coyote


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coy·o·te

 (kī-ō′tē, kī′ōt′)
n.
1. A wolflike carnivorous mammal (Canis latrans) of North and Central America, having grayish-brown or yellowish fur, large erect ears, and a drooping bushy tail. Also called prairie wolf.
2. A firefighter who is sent to battle remote, usually very severe forest fires, often for days at a time.
3. Slang A person who smuggles undocumented immigrants into the United States, especially across the Mexican border.

[American Spanish, from Nahuatl cóyotl.]

coyote

(ˈkɔɪəʊt; kɔɪˈəʊt; kɔɪˈəʊtɪ)
n, pl -otes or -ote
1. (Animals) Also called: prairie wolf a predatory canine mammal, Canis latrans, related to but smaller than the wolf, roaming the deserts and prairies of North America
2. (Non-European Myth & Legend) (in Native American legends of the West) a trickster and culture hero represented as a man or as an animal
[C19: from Mexican Spanish, from Nahuatl coyotl]

coy•o•te

(kaɪˈoʊ ti, ˈkaɪ oʊt)

n., pl. -tes, (esp. collectively) -te.
1. a wolflike, medium-sized North American canid, Canis latrans.
2. Slang. a person who smuggles Latin Americans into the U.S. for a fee.
[1825–35; earlier cuiota, cayota < Mexican Spanish coyote < Nahuatl coyōtl]
ThesaurusAntonymsRelated WordsSynonymsLegend:
Noun1.coyote - small wolf native to western North Americacoyote - small wolf native to western North America
wolf - any of various predatory carnivorous canine mammals of North America and Eurasia that usually hunt in packs
coydog - offspring of a coyote and a dog
2.coyote - someone who smuggles illegal immigrants into the United States (usually across the Mexican border)
contrabandist, moon curser, moon-curser, runner, smuggler - someone who imports or exports without paying duties
3.coyote - a forest fire fighter who is sent to battle remote and severe forest fires (often for days at a time)
fire warden, forest fire fighter, ranger - an official who is responsible for managing and protecting an area of forest
Translations
kojot
prærieulv
kojootti
prérifarkas

coyote

[kɔɪˈəʊtɪ] Ncoyote m

coyote

[kaɪˈəʊti kɔɪˈəʊti] ncoyote m

coyote

nKojote m

coyote

[kɔɪˈəʊtɪ] ncoyote m inv
References in classic literature ?
His father was a coyote and his mother was a wild-cat.
Not a sound is to be heard, save when they give vent to a wonderful imitation of the lonely call of the coyote.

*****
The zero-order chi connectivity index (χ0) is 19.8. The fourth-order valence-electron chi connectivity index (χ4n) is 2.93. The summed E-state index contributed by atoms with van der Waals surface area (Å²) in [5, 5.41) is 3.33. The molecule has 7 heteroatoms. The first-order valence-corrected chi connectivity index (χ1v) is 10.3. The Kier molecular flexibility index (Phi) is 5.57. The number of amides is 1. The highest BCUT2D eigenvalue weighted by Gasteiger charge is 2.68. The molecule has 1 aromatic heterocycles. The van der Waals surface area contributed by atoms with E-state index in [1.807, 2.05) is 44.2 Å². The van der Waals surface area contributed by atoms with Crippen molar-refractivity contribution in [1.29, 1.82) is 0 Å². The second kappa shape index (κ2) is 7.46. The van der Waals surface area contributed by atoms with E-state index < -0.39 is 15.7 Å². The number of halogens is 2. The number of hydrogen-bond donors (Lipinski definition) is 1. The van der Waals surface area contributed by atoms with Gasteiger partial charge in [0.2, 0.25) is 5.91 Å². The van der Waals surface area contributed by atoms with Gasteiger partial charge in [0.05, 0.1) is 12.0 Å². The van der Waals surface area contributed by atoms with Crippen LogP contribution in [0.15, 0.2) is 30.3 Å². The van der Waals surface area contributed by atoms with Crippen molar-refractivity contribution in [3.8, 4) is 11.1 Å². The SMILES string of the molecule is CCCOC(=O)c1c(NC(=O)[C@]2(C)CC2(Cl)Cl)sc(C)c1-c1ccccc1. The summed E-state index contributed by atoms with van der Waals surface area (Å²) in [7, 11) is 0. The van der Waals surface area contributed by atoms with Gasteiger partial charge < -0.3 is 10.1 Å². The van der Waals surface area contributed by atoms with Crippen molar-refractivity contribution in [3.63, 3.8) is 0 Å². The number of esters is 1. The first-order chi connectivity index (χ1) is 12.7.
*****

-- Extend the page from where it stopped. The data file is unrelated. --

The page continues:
Was it a coyote calling, or had he indeed heard the moan of a dying man, somewhere back amongst that dark, gloomy jungle?
There were no carpets, and on the hardwood floor he caught a glimpse of several wolf and coyote skins.
After a good deal of fruitless argument the question was referred for decision to a passing Coyote, who was a bit of a demagogue and desirous to stand well with both.
There was no other connection between the two incidents than that the coyote has an aversion to storms, and the wind was rising; yet there seemed somehow a kind of supernatural conspiracy between the two, and Mr.
He tried to doze again, but the yap of the coyote disturbed him.
Once they saw a coyote slide into the brush, and once Billy wished for a gun when a large wildcat stared at them malignantly and declined to run until routed by a clod of earth that burst about its ears like shrapnel.
The coyote skulks among the scrub, the buzzard flaps heavily through the air, and the clumsy grizzly bear lumbers through the dark ravines, and picks up such sustenance as it can amongst the rocks.
Presently, in one of those sobbing intervals between the blasts, the coyotes tuned up with their whining howl; one, two, three, then all together--to tell us that winter was coming.
The traits and lairs of the domestic cats gone wild he also learned, as did he learn the wild loves of mountain farm-dogs with the free-roving coyotes.
Bassett remembered that at the time, in lucid moments, he had likened himself to a wounded bull pursued by plains' coyotes too cowardly to battle with him for the meat of him, yet certain of the inevitable end of him when they would be full gorged.